COVID-19 Crisis: Delays in Rent Payment Happening in The United States?

In response to the unprecedented coronavirus crisis, the Japanese government has been discussing support measures in several fields and the potential delay rent payment is among the topics. Although there is still no specific content been announced in Japan, we would like to share with you the rent payment status in the United States, where the number of applicants for unemployment insurance has reached 26 million in the past five weeks.

According to the Rent Payment Tracker published by the National Multifamily Housing Council (NMHC) and assisted by Entrata, MRI Software, RealPage, ResMan, and Yardi, as of April 19th, 2020, 89% of all 11.5 million apartments registered rent collection on time. Compare to 93% in March 2020, the number was 4% less but in general, it seems that there is no substantial late payment occurred as expected. (Figure 1)

Figure 1. Rent Payment Tracker

The above numbers are the overall figures in the United States. If we dive more by location, in New York (81.6%), New Orleans (82.8%), and Las Vegas (86.8%), where the tourism industry was booming, the rent collection rates were a lot less than the overall 89%. In contrast, in Salt Lake City (94.8%), Sacramento (94.7%), where the provincial capital located, Riverside / San Bernardino (94.4%), where many supply bases located, and Virginia Beach (94.4%), where a large defense industry located, the rent collection rates remain stable. In addition, buildings in the United States are classified into Class A, B, and C according to the quality and age of the building. Compare to Class A (88.4%) and Class B (88.1%), the rent collection rate of Class C (85.3%) was significantly lower since its tenants are more likely to be the high-risk groups that are relatively vulnerable to the economic impact caused by the coronavirus pandemic.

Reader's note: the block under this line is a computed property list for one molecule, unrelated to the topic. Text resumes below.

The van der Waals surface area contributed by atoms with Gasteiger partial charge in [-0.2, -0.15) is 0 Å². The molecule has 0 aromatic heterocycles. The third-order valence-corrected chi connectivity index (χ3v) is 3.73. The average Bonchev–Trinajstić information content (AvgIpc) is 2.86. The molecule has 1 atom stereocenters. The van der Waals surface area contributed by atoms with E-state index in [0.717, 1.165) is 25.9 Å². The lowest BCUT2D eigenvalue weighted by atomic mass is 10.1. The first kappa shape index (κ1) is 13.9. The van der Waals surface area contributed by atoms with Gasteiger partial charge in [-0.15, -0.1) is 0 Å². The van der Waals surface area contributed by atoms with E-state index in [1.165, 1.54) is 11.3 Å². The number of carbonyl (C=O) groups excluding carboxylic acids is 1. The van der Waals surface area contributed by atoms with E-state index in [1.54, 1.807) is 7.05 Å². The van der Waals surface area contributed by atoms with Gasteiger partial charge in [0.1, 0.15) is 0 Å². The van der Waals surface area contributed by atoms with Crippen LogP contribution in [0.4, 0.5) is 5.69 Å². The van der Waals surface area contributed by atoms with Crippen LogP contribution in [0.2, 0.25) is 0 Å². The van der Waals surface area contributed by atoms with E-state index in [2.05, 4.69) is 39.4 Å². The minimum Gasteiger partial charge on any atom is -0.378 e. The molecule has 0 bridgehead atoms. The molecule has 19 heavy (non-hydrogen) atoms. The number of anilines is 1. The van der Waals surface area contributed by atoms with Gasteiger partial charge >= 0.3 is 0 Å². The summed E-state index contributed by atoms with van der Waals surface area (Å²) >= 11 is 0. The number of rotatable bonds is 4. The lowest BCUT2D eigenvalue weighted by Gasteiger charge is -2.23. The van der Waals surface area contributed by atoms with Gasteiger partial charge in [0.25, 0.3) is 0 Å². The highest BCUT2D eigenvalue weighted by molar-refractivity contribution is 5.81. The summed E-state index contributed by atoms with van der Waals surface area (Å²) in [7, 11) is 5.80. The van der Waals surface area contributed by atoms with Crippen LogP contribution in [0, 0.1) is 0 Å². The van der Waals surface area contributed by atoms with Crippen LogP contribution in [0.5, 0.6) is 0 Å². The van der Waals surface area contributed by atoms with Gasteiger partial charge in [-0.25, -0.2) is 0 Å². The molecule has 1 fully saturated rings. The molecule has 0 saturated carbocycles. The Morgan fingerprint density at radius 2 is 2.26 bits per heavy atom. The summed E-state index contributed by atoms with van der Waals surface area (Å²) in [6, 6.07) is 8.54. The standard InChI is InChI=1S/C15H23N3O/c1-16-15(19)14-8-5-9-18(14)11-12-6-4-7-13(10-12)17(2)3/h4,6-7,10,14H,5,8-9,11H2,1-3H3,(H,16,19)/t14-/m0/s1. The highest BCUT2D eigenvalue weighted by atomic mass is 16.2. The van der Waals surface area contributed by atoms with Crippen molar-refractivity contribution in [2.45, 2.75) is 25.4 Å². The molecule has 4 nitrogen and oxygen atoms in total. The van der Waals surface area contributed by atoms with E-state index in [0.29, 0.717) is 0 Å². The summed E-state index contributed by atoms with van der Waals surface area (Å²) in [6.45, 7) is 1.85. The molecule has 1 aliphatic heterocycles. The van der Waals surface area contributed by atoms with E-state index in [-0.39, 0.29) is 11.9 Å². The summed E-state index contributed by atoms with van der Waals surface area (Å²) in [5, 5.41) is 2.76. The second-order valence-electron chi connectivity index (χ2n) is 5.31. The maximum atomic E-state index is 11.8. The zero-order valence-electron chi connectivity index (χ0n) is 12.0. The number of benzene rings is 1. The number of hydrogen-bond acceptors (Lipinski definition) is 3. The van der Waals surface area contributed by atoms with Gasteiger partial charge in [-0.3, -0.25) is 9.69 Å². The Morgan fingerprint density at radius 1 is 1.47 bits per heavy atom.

According to NMHC President Doug Bibby, although there are the financial support from the federal government and the payment plan for the tenants by the apartment owners and property management companies, not everyone is eligible for government support. Some tenants have to use savings in order to pay for unexpected expenditures including medical expenses. The financial safety of the tenants is unclear and that requires more government support, including further legislation.

In summary, in the United States, the coronavirus impact to rent payment delay seems to be limited so far. However, people are paying more attention to the coming month to see if the numbers in May will deteriorate as predicted by some of the analysis reports.

From now on, WealthPark would like to keep an eye on trends not only in Japan but also in the oversea market, and to explore more opportunities together with our clients.

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